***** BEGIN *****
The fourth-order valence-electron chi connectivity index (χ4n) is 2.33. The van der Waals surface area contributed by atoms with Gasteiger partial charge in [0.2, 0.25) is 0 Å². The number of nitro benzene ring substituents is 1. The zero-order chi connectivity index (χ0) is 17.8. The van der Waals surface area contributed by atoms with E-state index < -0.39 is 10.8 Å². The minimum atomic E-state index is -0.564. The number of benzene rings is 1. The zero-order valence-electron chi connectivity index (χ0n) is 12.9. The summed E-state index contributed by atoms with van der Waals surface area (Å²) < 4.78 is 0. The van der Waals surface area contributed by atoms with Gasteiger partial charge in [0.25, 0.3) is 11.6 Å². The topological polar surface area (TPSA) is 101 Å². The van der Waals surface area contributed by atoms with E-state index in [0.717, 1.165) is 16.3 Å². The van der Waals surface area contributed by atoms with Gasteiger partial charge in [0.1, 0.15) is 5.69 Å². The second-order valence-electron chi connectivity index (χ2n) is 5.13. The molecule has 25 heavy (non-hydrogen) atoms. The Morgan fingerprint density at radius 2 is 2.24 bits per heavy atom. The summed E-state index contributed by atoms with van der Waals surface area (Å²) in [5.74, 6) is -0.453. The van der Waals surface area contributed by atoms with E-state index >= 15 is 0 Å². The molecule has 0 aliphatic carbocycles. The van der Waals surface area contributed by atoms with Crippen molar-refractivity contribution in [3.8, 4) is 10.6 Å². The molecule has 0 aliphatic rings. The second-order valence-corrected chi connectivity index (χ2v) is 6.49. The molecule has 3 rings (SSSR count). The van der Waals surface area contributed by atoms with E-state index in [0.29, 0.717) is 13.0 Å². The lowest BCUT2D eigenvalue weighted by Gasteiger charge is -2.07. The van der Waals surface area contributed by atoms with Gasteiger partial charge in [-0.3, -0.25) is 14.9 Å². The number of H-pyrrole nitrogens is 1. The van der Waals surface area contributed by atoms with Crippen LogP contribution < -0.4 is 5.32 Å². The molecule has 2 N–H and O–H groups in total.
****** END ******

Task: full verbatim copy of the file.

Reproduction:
The fourth-order valence-electron chi connectivity index (χ4n) is 2.33. The van der Waals surface area contributed by atoms with Gasteiger partial charge in [0.2, 0.25) is 0 Å². The number of nitro benzene ring substituents is 1. The zero-order chi connectivity index (χ0) is 17.8. The van der Waals surface area contributed by atoms with E-state index < -0.39 is 10.8 Å². The minimum atomic E-state index is -0.564. The number of benzene rings is 1. The zero-order valence-electron chi connectivity index (χ0n) is 12.9. The summed E-state index contributed by atoms with van der Waals surface area (Å²) < 4.78 is 0. The van der Waals surface area contributed by atoms with Gasteiger partial charge in [0.25, 0.3) is 11.6 Å². The topological polar surface area (TPSA) is 101 Å². The van der Waals surface area contributed by atoms with E-state index in [0.717, 1.165) is 16.3 Å². The van der Waals surface area contributed by atoms with Gasteiger partial charge in [0.1, 0.15) is 5.69 Å². The second-order valence-electron chi connectivity index (χ2n) is 5.13. The molecule has 25 heavy (non-hydrogen) atoms. The Morgan fingerprint density at radius 2 is 2.24 bits per heavy atom. The summed E-state index contributed by atoms with van der Waals surface area (Å²) in [5.74, 6) is -0.453. The van der Waals surface area contributed by atoms with E-state index >= 15 is 0 Å². The molecule has 0 aliphatic carbocycles. The van der Waals surface area contributed by atoms with Crippen molar-refractivity contribution in [3.8, 4) is 10.6 Å². The molecule has 0 aliphatic rings. The second-order valence-corrected chi connectivity index (χ2v) is 6.49. The molecule has 3 rings (SSSR count). The van der Waals surface area contributed by atoms with E-state index in [0.29, 0.717) is 13.0 Å². The lowest BCUT2D eigenvalue weighted by Gasteiger charge is -2.07. The van der Waals surface area contributed by atoms with Gasteiger partial charge in [-0.3, -0.25) is 14.9 Å². The number of H-pyrrole nitrogens is 1. The van der Waals surface area contributed by atoms with Crippen LogP contribution < -0.4 is 5.32 Å². The molecule has 2 N–H and O–H groups in total.